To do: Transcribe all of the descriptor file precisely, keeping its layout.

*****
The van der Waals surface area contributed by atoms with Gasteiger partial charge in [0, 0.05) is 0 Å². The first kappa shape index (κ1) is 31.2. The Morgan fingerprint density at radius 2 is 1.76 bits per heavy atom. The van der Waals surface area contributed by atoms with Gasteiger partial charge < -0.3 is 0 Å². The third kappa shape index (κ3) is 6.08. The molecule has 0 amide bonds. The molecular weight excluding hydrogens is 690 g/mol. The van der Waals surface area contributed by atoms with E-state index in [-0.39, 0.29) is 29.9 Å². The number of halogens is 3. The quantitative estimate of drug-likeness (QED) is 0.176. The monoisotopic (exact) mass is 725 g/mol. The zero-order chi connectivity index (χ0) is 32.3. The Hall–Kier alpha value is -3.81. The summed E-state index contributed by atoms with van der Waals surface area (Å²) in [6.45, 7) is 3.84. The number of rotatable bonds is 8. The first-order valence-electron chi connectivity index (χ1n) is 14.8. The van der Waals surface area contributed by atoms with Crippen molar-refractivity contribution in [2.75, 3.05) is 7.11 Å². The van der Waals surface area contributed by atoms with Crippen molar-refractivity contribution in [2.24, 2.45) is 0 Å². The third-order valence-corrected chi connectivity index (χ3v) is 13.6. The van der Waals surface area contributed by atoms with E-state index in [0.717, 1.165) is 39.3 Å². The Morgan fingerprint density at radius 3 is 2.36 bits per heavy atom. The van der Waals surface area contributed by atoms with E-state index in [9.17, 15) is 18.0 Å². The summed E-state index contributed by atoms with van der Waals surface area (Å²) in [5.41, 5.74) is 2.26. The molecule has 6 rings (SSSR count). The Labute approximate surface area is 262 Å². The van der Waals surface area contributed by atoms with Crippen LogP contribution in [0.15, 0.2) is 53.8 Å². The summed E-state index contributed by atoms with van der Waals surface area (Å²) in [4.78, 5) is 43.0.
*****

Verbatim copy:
The van der Waals surface area contributed by atoms with Gasteiger partial charge in [0, 0.05) is 0 Å². The first kappa shape index (κ1) is 31.2. The Morgan fingerprint density at radius 2 is 1.76 bits per heavy atom. The van der Waals surface area contributed by atoms with Gasteiger partial charge < -0.3 is 0 Å². The third kappa shape index (κ3) is 6.08. The molecule has 0 amide bonds. The molecular weight excluding hydrogens is 690 g/mol. The van der Waals surface area contributed by atoms with E-state index in [-0.39, 0.29) is 29.9 Å². The number of halogens is 3. The quantitative estimate of drug-likeness (QED) is 0.176. The monoisotopic (exact) mass is 725 g/mol. The zero-order chi connectivity index (χ0) is 32.3. The Hall–Kier alpha value is -3.81. The summed E-state index contributed by atoms with van der Waals surface area (Å²) in [6.45, 7) is 3.84. The number of rotatable bonds is 8. The first-order valence-electron chi connectivity index (χ1n) is 14.8. The van der Waals surface area contributed by atoms with Crippen molar-refractivity contribution in [2.75, 3.05) is 7.11 Å². The van der Waals surface area contributed by atoms with Crippen molar-refractivity contribution in [2.24, 2.45) is 0 Å². The third-order valence-corrected chi connectivity index (χ3v) is 13.6. The van der Waals surface area contributed by atoms with E-state index in [0.717, 1.165) is 39.3 Å². The Morgan fingerprint density at radius 3 is 2.36 bits per heavy atom. The van der Waals surface area contributed by atoms with E-state index in [9.17, 15) is 18.0 Å². The summed E-state index contributed by atoms with van der Waals surface area (Å²) in [5.41, 5.74) is 2.26. The molecule has 6 rings (SSSR count). The Labute approximate surface area is 262 Å². The van der Waals surface area contributed by atoms with Crippen LogP contribution in [0.15, 0.2) is 53.8 Å². The summed E-state index contributed by atoms with van der Waals surface area (Å²) in [4.78, 5) is 43.0.